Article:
The following is a sponsored post by Commune / The Content Optimization Company™.
declared January "Landing Page Optimization Month."
Your landing page, whether it's a stand-alone sales letter or your site's
home page, is central to your ability to convert prospects into
Being a savvy web marketer, you probably already know that.
But if you're like most marketers we've surveyed, you likely aren't
Or even at all.
So we've come up with some indispensable tips to make sure your testing
is efficient, easy and effective.
Testing Is Everything
No matter how much you know about creating the perfect landing page,
testing is the only way to know what truly works for yours.
Without testing, all of your optimization efforts will be worthless.
Because if you can't measure your results, you can't optimize
Types of Testing
If you're new to testing or you're doing it in-house, a regular series of
simple A/B tests should be all you need. It's the easiest and cheapest,
and it'll give you the most immediate actionable data for honing your page.
To do it right, pit your existing page (your control) against a slightly
tweaked page (or pages) where you've changed a single element like the
wording of your headline, the placement of your lead-capture or the location
of a testimonial.
Then keep what works and repeat with a new variable.
Sure, there are more complex tests, like multivariate testing (performing
multiple A/B tests simultaneously) or even Taguchi-style multivariate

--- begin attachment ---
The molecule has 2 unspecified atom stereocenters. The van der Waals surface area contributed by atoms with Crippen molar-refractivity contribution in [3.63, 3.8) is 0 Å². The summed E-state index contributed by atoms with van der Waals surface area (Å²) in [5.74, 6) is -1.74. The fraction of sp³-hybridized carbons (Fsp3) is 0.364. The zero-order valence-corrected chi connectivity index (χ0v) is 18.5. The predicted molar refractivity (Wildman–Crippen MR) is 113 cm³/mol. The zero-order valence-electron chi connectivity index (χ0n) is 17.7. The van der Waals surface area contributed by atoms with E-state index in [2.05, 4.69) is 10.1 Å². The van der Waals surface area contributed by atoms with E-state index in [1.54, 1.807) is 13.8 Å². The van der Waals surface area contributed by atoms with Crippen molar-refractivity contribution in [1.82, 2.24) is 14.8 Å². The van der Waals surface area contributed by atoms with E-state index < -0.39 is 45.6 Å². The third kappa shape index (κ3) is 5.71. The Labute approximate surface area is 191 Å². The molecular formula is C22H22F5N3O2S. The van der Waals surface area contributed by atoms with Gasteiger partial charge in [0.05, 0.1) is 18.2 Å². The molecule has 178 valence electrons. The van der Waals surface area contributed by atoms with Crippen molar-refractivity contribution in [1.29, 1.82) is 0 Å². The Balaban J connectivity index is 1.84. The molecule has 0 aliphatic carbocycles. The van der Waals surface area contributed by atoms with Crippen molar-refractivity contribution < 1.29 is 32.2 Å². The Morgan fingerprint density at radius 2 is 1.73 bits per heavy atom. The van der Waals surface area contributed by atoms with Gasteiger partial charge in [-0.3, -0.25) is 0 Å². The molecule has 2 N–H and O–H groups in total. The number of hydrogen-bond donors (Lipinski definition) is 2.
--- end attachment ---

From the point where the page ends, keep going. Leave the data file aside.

testing (using a statistical model to amplify small amounts of data and
project results). But these can be both time-consuming and expensive, and
they're best left to the pros.
Now that you know what you need to do, use the following strategies
to make sure you're doing it right:
Run your tests long enough. Run every test for a minimum of two
weeks to make sure any variance in response isn't random.
Keep it simple. Change too many elements at once, and you won't
be able to tell which changes are driving your results.
Keep the traffic source constant. The only variables should be on
your landing page. Traffic arriving from multiple sources (like
different pay-per-click ads or different keyword searches) could skew
Re-test regularly. Even top-performing landing pages have a shelf
life of about four to six months.
Go beyond conversions. Knowing a page's conversion rate is great,
but seeing which conversions eventually turn into qualified (and
repeat) customers will be even more worthwhile.
Now that you know how to test your landing page, you'll need some
tips for tweaking it.
So next week we'll serve up some recipes for clear, compelling landing page
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